Nakiska is a ski resort in western Canada, in the Kananaskis Country region of the province of Alberta. It is located 83 km (52 mi) from Calgary, west on Highway 1 (Trans-Canada Highway) and south on Highway 40 (Kananaskis Trail). "Nakiska" is a Cree word meaning "to meet" or "meeting place."[2][3]

Nakiska Ski Resort
Nakiska Logo.svg
Slopes of Nakiska on Mount Allan in March 2007
Slopes of Nakiska on Mount Allan in March 2007
Nakiska Ski Resort is located in Alberta
Nakiska Ski Resort
Nakiska Ski Resort
Location in Canada
Nakiska Ski Resort is located in Canada
Nakiska Ski Resort
Nakiska Ski Resort
Nakiska Ski Resort (Canada)
LocationMount Allan, Kananaskis, Alberta, Canada
Nearest major cityCalgary: 83 km (52 mi)
Coordinates50°56′38″N 115°08′49″W / 50.944°N 115.147°W / 50.944; -115.147Coordinates: 50°56′38″N 115°08′49″W / 50.944°N 115.147°W / 50.944; -115.147
Vertical   735 m (2,411 ft)
Top elevation2,260 m (7,410 ft)[1]
Base elevation1,525 m (5,003 ft)
Skiable area1,021 acres (4.13 km2)
Ski trail rating symbol-green circle.svg 16% - Easiest
Ski trail rating symbol-blue square.svg 70% - More Difficult
Ski trail rating symbol-black diamond.svg 10% - Most Difficult
Ski trail rating symbol-double black diamond.svg 4% - Expert
Longest run3.3 km (2.1 mi)
Lift system4 Chairlifts
- 3 High Speed Quads
- 1 Double
1 Magic Carpet
Lift capacity8,830 / hr
Snowfall250 cm (100 in)
SnowmakingExtensive, 75%
Night skiingNo

Set on the east face of the southern end of Mount Allan, Nakiska has 64 trails with four chairlifts (3 high-speed quads and 1 double), 1 Reg Magic Carpet and 1 Monster Carpet) set up over an area of 3 km2 (1.2 sq mi).[1] The longest run has 3.3 km (2.1 mi), from a top lift-served elevation of 2,258 m (7,408 ft) to the base at 1,479 m (4,852 ft).

Nakiska is owned by Resorts of the Canadian Rockies, which also owns the Fernie, Kimberley, Kicking Horse Mountain Resort, Mont Sainte Anne, and Stoneham ski resorts.[4]


The site was selected in 1983[5][6] and opened for skiing in the fall of 1986,[7][8][9] in preparation for the 1988 Winter Olympics. Pre-Olympic races on the North American Cup circuit (Nor-Am) were held in December 1986[10][11] and World Cup downhill and super G races were held in March 1987.[12][13]

At the 1988 Winter Olympics, Nakiska hosted the ten alpine events, as well as freestyle moguls skiing, then a demonstration event.[14] A temporary surface lift to the gusty top of the mountain was used for the men's downhill event. This poma can be seen from the top of the "Gold Chair" and is sometimes used for avalanche control. The starting gate of the men's Olympic downhill was at 2,412 m (7,913 ft), 154 m (505 ft) above the present lift-served summit. That race was postponed a day due to 98 mph (158 km/h) winds at the summit.[15][16]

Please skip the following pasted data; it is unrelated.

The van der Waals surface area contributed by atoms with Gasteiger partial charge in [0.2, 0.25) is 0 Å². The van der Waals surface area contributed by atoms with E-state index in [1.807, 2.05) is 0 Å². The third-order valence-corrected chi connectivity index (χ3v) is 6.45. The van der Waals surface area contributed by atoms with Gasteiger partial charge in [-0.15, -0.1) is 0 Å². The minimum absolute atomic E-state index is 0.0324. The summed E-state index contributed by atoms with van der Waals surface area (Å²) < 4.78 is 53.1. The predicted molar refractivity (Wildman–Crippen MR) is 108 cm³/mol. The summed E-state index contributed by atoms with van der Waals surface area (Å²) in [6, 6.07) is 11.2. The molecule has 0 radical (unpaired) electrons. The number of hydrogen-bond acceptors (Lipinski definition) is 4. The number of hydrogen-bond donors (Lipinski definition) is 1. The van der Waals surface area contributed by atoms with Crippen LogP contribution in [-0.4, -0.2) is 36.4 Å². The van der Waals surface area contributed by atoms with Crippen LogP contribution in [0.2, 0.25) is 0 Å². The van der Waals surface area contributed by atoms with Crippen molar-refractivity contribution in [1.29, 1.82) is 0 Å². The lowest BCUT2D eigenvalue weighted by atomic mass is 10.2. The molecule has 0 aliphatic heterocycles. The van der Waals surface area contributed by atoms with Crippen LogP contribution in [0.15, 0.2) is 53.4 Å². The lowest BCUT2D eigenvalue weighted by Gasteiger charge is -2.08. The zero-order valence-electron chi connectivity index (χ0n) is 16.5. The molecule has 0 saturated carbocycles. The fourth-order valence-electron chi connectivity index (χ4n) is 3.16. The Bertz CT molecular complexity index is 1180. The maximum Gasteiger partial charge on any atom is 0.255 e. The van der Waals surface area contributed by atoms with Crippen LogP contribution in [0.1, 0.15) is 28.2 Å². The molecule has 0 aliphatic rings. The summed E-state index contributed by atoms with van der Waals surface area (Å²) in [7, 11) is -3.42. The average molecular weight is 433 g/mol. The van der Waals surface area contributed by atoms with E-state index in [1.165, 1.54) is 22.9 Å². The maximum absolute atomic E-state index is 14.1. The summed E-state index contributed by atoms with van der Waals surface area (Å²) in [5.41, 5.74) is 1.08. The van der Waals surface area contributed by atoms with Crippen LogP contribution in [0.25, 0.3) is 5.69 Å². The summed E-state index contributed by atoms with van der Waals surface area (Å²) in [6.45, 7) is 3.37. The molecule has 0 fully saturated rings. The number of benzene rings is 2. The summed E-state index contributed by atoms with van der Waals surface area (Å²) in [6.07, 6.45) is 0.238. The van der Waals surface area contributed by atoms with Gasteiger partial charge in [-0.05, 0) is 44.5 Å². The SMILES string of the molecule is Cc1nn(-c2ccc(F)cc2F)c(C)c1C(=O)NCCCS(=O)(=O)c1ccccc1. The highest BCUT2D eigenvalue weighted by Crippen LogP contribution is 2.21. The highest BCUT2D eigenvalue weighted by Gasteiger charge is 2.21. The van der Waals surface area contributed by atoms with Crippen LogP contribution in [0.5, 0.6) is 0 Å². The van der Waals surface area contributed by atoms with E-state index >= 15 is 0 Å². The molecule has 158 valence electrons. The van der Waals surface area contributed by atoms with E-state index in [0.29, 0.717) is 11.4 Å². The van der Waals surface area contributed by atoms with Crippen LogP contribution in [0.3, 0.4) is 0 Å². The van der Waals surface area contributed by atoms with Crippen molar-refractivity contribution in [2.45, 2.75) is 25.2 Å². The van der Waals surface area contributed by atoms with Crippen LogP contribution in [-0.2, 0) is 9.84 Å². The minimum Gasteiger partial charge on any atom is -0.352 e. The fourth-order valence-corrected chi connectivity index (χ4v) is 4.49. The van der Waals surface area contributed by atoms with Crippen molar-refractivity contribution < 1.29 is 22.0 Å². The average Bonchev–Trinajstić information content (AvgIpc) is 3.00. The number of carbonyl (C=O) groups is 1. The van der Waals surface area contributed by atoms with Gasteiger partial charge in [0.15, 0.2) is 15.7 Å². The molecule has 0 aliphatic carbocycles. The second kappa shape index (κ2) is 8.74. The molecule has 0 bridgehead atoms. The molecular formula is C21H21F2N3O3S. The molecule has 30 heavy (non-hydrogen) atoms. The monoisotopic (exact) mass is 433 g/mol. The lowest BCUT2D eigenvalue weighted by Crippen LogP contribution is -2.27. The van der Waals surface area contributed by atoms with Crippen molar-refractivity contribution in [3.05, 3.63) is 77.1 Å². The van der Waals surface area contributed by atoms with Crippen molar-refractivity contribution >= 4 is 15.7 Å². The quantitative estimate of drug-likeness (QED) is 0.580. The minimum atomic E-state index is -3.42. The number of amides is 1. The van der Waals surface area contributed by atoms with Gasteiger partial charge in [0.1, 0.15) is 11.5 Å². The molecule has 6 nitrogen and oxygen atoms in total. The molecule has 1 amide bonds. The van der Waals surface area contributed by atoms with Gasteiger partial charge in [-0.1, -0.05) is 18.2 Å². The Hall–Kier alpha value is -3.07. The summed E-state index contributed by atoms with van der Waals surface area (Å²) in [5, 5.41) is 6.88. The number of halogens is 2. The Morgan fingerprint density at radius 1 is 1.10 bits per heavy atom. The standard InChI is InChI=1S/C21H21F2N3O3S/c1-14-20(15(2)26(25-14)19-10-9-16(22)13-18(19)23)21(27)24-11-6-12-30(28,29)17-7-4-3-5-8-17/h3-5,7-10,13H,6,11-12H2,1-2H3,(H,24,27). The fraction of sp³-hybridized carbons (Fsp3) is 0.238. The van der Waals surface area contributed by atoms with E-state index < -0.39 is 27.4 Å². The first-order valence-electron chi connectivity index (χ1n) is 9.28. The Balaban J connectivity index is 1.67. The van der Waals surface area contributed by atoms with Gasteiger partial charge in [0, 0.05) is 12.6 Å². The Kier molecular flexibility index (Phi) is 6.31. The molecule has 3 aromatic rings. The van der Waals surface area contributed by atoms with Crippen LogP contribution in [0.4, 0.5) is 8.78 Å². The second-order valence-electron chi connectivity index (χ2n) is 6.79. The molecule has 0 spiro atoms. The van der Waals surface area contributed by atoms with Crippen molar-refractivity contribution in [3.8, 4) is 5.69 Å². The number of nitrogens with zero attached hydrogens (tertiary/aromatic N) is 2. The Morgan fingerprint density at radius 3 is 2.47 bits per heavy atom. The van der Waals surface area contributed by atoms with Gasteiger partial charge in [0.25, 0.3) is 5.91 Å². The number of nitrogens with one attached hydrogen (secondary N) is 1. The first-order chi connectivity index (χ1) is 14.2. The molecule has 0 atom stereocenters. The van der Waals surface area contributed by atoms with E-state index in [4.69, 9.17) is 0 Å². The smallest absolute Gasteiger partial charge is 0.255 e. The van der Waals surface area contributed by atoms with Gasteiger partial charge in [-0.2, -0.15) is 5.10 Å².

In 2008, Nakiska was named the official training centre of Alpine Canada (ACA). Each year Nakiska, welcomes alpine teams from around the world for early season ski training. During the summer of 2008 the ski area embarked on a series of renovations. Snowmaking enhancements increased capacity by 33%. The 100 metre Monster Magic Carpet was added and the creation of a dedicated Training Run was completed on Mapmaker.

In 2009, in preparation for the 2010 Olympics in Vancouver, more enhancements occurred. A new high-speed quad lift was installed (Gold Chair Express), replacing the original fixed-grip (Gold) triple chairlift. The ride time is 4.7 minutes, less than half of the previous chair's 9.7 minutes.

In 2009 new ski trails were also created with the addition of the new Monster Glades (trails in the trees).[17]

The Olympic flame still burns at the entrance to the resort. Of note is that the men's downhill shown on the board inside the restaurant is not the actual run used, with test skiers saying the proposed run was too easy the men's downhill course was changed with only 3 days to go, leaving no time to change the course board which has already been painted and mounted on the wall inside the restaurant.

On November 13, 2017, the French Alpine ski racer David Poisson died in a crash during training.[18]

See alsoEdit


  1. ^ a b Ski Nakiska. "Statistics". Archived from the original on 2014-04-18. Retrieved 2007-07-01.
  2. ^ Ireland, Joanne (December 11, 1986). "Mt. Allan weathers criticism". Edmonton Journal. p. E7.
  3. ^ "Skiers rave about mountain". Spokane Chronicle. Associated Press. December 25, 1987. p. D2.
  4. ^ Resort of the Canadian Rockies
  5. ^ "Mount Allan set for pre-Olympic ski challenges". Calgary Herald. September 22, 1986. p. E4.
  6. ^ "Ski body supports Mount Allan site". Montreal Gazette. Canadian Press. December 8, 1983. p. B-17.
  7. ^ "Nakiska is for all". Edmonton Journal. November 20, 1986. p. E5.
  8. ^ Slade, Daryl (December 4, 1986). "Nakiska ready for onslaught of enthusiasts". Calgary Herald. p. E8.
  9. ^ Ireland, Joanne (December 11, 1986). "Mixed reviews for Nakiska". Edmonton Journal. p. E8.
  10. ^ Slade, Daryl (December 4, 1986). "Skiers to put Mount Allan to the test". Calgary Herald. p. E8.
  11. ^ Woods, Paul (December 12, 1986). "Mount Allan faces official FIS test". Ottawa Citizen. Canadian Press. p. C2.
  12. ^ McConachie, Doug (March 9, 1987). "Graham finishes second, still has shot at ski title". Star-Phoenix. Saskatoon. p. B-3.
  13. ^ McConachie, Doug (March 16, 1987). "Boyd new Canadian downhill king". Star-Phoenix. Saskatoon. p. B-2.
  14. ^ 1988 Winter Olympics official report. Part 1. pp. 128-43.
  15. ^ Lochner, Bob (February 16, 1988). "Zurbriggen snatches downhill gold". Eugene Register-Guard. (Los Angeles Times). p. 3D.
  16. ^ "Zurbriggen not worrying about gold". Toledo Blade. Associated Press. February 16, 1988. p. 18.
  17. ^ Ski Nakiska News and Info - Monster Glades addition
  18. ^ Inc., Midwest Communications. "Alpine skiing-Frenchman Poisson dies in training accident". 1450 99.7 WHTC. Retrieved 14 November 2017.

External linksEdit